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LOs Plath inducted into Blind Golf Hall of Fame

The local golfer is the first visually impaired individual to receive the honor


by: JEFFERY BASINGER - Lake Oswego's Ron Plath was recently inducted into the Blind Golf Hall of Fame for his playing career.Lake Oswego golfer Ron Plath has had plenty of career highlights. The golfer, who was diagnosed with macular degeneration when he was 26 years old and is legally blind, has won multiple United States Blind Golf Association National Championships and the 2008 World Championship in Northern Ireland.

And while Plath is still very active with his playing career, he recently received an honor which commemorates his stellar career as well as his work promoting the sport of blind golf when he was inducted into the Blind Golf Hall of Fame.

“I was very surprised when they even told me that I was nominated. This was never something that I had in my mind when I first started playing,” Plath said.

Plath's induction makes him the first individual who is visually impaired, as opposed to being entirely blind, to enter the Hall of Fame.

A ceremony was held on Tuesday in New York, honoring Plath and two other inductees but Plath could not attend as he is currently dealing with a recent back injury he suffered while playing in a tournament in Canada.

However, he will be honored at a ceremony next year when Oregon hosts the Blind Golf Open Championship, an event that occurs every two years and features some of the best blind golfers from around the world.

Plath had the opportunity to help bring the blind golf equivalent of the U.S. Open to Oregon this year but wanted to hold off until next year to host an international event, which will likely be held at Stone Creek in Oregon City.

“So many of the friends I have made are international players. I've played all over the world and nothing beats Oregon. I wanted those friends to come here and witness the beauty of Oregon. Even though they can't see, they know and actually can have a better understanding than someone with sight,” Plath said.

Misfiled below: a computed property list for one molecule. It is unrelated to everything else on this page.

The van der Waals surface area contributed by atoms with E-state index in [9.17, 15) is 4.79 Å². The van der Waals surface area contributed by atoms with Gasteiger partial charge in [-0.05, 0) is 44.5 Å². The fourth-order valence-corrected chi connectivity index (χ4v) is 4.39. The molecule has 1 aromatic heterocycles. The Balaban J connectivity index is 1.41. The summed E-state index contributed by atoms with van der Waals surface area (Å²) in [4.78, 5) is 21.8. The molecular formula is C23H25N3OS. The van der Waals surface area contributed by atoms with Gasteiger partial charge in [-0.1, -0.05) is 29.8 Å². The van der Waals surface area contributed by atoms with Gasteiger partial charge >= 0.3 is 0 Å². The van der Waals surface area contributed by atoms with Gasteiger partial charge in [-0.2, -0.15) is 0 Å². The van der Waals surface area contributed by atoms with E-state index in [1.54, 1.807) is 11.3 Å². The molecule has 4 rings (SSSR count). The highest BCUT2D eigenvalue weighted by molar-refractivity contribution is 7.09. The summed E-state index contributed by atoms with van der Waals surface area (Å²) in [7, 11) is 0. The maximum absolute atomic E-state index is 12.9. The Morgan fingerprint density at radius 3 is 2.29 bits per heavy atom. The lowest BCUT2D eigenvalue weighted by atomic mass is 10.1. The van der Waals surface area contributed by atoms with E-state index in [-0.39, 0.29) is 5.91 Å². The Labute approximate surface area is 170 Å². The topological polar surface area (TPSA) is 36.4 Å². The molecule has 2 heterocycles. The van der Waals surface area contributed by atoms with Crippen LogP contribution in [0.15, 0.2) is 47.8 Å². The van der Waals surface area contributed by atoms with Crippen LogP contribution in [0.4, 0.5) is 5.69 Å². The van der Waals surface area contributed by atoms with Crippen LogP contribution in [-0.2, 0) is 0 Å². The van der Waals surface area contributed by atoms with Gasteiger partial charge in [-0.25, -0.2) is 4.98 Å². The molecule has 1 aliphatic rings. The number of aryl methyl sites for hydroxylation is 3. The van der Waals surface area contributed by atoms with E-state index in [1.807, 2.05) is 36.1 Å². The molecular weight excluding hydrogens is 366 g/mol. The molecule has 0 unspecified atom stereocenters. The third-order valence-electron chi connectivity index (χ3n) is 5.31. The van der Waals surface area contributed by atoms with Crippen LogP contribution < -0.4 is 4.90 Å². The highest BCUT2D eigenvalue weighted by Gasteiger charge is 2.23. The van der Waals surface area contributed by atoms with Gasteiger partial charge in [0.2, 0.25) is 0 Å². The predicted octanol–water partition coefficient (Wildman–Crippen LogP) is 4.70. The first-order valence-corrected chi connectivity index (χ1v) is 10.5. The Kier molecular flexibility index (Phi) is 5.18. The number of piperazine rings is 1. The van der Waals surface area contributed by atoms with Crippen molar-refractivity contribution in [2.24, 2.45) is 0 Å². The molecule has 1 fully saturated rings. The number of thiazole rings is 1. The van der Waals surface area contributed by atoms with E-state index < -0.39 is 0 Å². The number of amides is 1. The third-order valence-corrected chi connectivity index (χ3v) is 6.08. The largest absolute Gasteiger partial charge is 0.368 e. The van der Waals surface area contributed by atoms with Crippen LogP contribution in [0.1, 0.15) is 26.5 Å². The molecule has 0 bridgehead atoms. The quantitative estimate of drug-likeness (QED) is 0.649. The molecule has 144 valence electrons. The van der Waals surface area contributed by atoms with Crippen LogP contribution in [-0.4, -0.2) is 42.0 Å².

Plath has worked hard to build up blind golf over the years. He has worked with First Tee, hosting clinics at the Lake Oswego Municipal Golf Course and at Stone Creek and helped found the Northwest Blind Golf Foundation six years ago.

“When I first started losing my sight it was always my hope to keep playing but I wasn't sure if it was possible. When I saw that completely blind people were competing, it was comforting to know that this was something I could do forever,” Plath said.

He has also been extremely successful on the course. As his sight slowly deteriorated over the years to the point where he had to give up driving and his job as an educator in the Beaverton School District, his golf game didn't miss a beat.

He is quick to credit his coaches who help ready him for each shot but, ultimately, Plath is the one with the club in his hands and the nerves during tournaments.

“It's the ultimate team experience. I hit the ball but someone has to find it for me and help with the anxiety that comes with competitive golf,” Plath said.

This year, Plath was putting together a terrific season. He has played in four tournaments and carded a 73, his lowest round as a professional blind golfer.

But, less than a month later, Plath's back flared up which has forced him to take a temporary respite.

“Golf can be tough. I was really going well and then three weeks later I'm on the floor,” Plath said.

But Plath knows the setback is temporary. He bounced back from knee surgery less than two years ago as well.

He will have plenty of time to fine-tune his game for next year's Open event in Oregon where he will be honored for his Hall of Fame induction and will likely be one of the favorites in the tournament as well.



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